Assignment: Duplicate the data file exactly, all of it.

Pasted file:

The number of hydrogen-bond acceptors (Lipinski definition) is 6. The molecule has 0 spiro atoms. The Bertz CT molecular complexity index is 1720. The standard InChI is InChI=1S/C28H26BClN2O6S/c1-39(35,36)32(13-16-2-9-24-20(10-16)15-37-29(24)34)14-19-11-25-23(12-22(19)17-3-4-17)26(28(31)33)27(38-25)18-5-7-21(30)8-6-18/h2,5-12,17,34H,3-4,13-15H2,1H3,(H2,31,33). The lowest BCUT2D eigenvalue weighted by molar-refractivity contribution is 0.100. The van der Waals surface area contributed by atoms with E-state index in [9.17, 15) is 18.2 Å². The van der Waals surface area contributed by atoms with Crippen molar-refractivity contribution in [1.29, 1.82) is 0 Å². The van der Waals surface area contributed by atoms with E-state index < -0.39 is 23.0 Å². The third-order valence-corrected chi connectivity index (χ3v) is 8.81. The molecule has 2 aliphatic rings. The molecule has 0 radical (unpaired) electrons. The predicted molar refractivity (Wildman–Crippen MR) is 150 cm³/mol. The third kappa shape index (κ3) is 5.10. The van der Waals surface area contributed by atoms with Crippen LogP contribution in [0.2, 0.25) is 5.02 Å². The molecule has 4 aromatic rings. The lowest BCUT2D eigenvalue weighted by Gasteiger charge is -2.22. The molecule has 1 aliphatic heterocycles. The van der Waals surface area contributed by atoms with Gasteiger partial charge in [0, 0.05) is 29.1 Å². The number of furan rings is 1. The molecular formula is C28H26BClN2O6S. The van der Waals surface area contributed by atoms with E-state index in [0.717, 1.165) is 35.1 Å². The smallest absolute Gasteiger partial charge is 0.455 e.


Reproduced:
The number of hydrogen-bond acceptors (Lipinski definition) is 6. The molecule has 0 spiro atoms. The Bertz CT molecular complexity index is 1720. The standard InChI is InChI=1S/C28H26BClN2O6S/c1-39(35,36)32(13-16-2-9-24-20(10-16)15-37-29(24)34)14-19-11-25-23(12-22(19)17-3-4-17)26(28(31)33)27(38-25)18-5-7-21(30)8-6-18/h2,5-12,17,34H,3-4,13-15H2,1H3,(H2,31,33). The lowest BCUT2D eigenvalue weighted by molar-refractivity contribution is 0.100. The van der Waals surface area contributed by atoms with E-state index in [9.17, 15) is 18.2 Å². The van der Waals surface area contributed by atoms with Crippen molar-refractivity contribution in [1.29, 1.82) is 0 Å². The van der Waals surface area contributed by atoms with E-state index < -0.39 is 23.0 Å². The third-order valence-corrected chi connectivity index (χ3v) is 8.81. The molecule has 2 aliphatic rings. The molecule has 0 radical (unpaired) electrons. The predicted molar refractivity (Wildman–Crippen MR) is 150 cm³/mol. The third kappa shape index (κ3) is 5.10. The van der Waals surface area contributed by atoms with Crippen LogP contribution in [0.2, 0.25) is 5.02 Å². The molecule has 4 aromatic rings. The lowest BCUT2D eigenvalue weighted by Gasteiger charge is -2.22. The molecule has 1 aliphatic heterocycles. The van der Waals surface area contributed by atoms with Gasteiger partial charge in [0, 0.05) is 29.1 Å². The number of furan rings is 1. The molecular formula is C28H26BClN2O6S. The van der Waals surface area contributed by atoms with E-state index in [0.717, 1.165) is 35.1 Å². The smallest absolute Gasteiger partial charge is 0.455 e.